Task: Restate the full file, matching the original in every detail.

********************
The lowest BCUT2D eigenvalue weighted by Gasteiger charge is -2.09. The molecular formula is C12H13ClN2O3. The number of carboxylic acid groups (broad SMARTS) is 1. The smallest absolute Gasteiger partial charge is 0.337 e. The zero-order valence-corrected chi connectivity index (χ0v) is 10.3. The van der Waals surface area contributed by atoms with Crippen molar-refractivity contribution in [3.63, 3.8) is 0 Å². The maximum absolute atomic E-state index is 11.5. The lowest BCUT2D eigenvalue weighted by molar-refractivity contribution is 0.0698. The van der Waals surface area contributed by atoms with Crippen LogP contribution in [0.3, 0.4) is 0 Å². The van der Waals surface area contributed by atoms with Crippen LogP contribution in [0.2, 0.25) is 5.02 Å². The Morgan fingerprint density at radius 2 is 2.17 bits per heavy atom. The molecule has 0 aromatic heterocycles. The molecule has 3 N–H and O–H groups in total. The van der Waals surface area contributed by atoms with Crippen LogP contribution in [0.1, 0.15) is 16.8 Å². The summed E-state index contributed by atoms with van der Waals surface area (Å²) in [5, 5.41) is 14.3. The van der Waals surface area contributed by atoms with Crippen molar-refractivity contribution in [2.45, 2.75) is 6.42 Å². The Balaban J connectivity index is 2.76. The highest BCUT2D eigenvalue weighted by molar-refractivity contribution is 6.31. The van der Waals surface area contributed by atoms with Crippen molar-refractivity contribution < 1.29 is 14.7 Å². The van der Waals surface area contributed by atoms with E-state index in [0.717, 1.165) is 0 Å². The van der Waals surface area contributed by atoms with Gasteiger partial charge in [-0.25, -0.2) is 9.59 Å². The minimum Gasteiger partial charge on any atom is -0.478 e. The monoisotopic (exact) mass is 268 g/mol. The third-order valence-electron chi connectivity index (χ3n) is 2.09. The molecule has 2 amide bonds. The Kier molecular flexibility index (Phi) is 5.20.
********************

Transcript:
The lowest BCUT2D eigenvalue weighted by Gasteiger charge is -2.09. The molecular formula is C12H13ClN2O3. The number of carboxylic acid groups (broad SMARTS) is 1. The smallest absolute Gasteiger partial charge is 0.337 e. The zero-order valence-corrected chi connectivity index (χ0v) is 10.3. The van der Waals surface area contributed by atoms with Crippen molar-refractivity contribution in [3.63, 3.8) is 0 Å². The maximum absolute atomic E-state index is 11.5. The lowest BCUT2D eigenvalue weighted by molar-refractivity contribution is 0.0698. The van der Waals surface area contributed by atoms with Crippen LogP contribution in [0.3, 0.4) is 0 Å². The van der Waals surface area contributed by atoms with Crippen LogP contribution in [0.2, 0.25) is 5.02 Å². The Morgan fingerprint density at radius 2 is 2.17 bits per heavy atom. The molecule has 0 aromatic heterocycles. The molecule has 3 N–H and O–H groups in total. The van der Waals surface area contributed by atoms with Crippen LogP contribution in [0.1, 0.15) is 16.8 Å². The summed E-state index contributed by atoms with van der Waals surface area (Å²) in [5, 5.41) is 14.3. The van der Waals surface area contributed by atoms with Crippen molar-refractivity contribution in [2.45, 2.75) is 6.42 Å². The Balaban J connectivity index is 2.76. The highest BCUT2D eigenvalue weighted by molar-refractivity contribution is 6.31. The van der Waals surface area contributed by atoms with Crippen molar-refractivity contribution < 1.29 is 14.7 Å². The van der Waals surface area contributed by atoms with E-state index in [0.717, 1.165) is 0 Å². The van der Waals surface area contributed by atoms with Gasteiger partial charge in [-0.25, -0.2) is 9.59 Å². The minimum Gasteiger partial charge on any atom is -0.478 e. The monoisotopic (exact) mass is 268 g/mol. The third-order valence-electron chi connectivity index (χ3n) is 2.09. The molecule has 2 amide bonds. The Kier molecular flexibility index (Phi) is 5.20.